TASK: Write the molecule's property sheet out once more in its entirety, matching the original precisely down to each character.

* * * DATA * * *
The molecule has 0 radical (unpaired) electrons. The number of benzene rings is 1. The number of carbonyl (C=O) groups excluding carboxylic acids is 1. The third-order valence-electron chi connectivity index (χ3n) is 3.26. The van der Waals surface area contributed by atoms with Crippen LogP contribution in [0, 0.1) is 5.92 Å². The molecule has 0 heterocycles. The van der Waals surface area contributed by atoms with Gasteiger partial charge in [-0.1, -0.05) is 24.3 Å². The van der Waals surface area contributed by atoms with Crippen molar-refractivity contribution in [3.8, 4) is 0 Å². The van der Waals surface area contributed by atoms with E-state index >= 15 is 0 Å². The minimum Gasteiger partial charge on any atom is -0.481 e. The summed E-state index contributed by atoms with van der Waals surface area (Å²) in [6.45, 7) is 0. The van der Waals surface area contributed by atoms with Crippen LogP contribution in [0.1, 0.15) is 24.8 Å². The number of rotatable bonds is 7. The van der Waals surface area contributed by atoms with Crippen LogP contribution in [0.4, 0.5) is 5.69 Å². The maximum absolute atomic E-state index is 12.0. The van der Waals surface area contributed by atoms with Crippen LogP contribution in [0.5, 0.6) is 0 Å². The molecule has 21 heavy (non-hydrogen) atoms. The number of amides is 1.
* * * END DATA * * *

The molecule has 0 radical (unpaired) electrons. The number of benzene rings is 1. The number of carbonyl (C=O) groups excluding carboxylic acids is 1. The third-order valence-electron chi connectivity index (χ3n) is 3.26. The van der Waals surface area contributed by atoms with Crippen LogP contribution in [0, 0.1) is 5.92 Å². The molecule has 0 heterocycles. The van der Waals surface area contributed by atoms with Gasteiger partial charge in [-0.1, -0.05) is 24.3 Å². The van der Waals surface area contributed by atoms with Crippen molar-refractivity contribution in [3.8, 4) is 0 Å². The van der Waals surface area contributed by atoms with E-state index >= 15 is 0 Å². The minimum Gasteiger partial charge on any atom is -0.481 e. The summed E-state index contributed by atoms with van der Waals surface area (Å²) in [6.45, 7) is 0. The van der Waals surface area contributed by atoms with Crippen LogP contribution in [0.1, 0.15) is 24.8 Å². The number of rotatable bonds is 7. The van der Waals surface area contributed by atoms with Crippen LogP contribution in [0.4, 0.5) is 5.69 Å². The maximum absolute atomic E-state index is 12.0. The van der Waals surface area contributed by atoms with Crippen LogP contribution in [0.5, 0.6) is 0 Å². The molecule has 21 heavy (non-hydrogen) atoms. The number of amides is 1.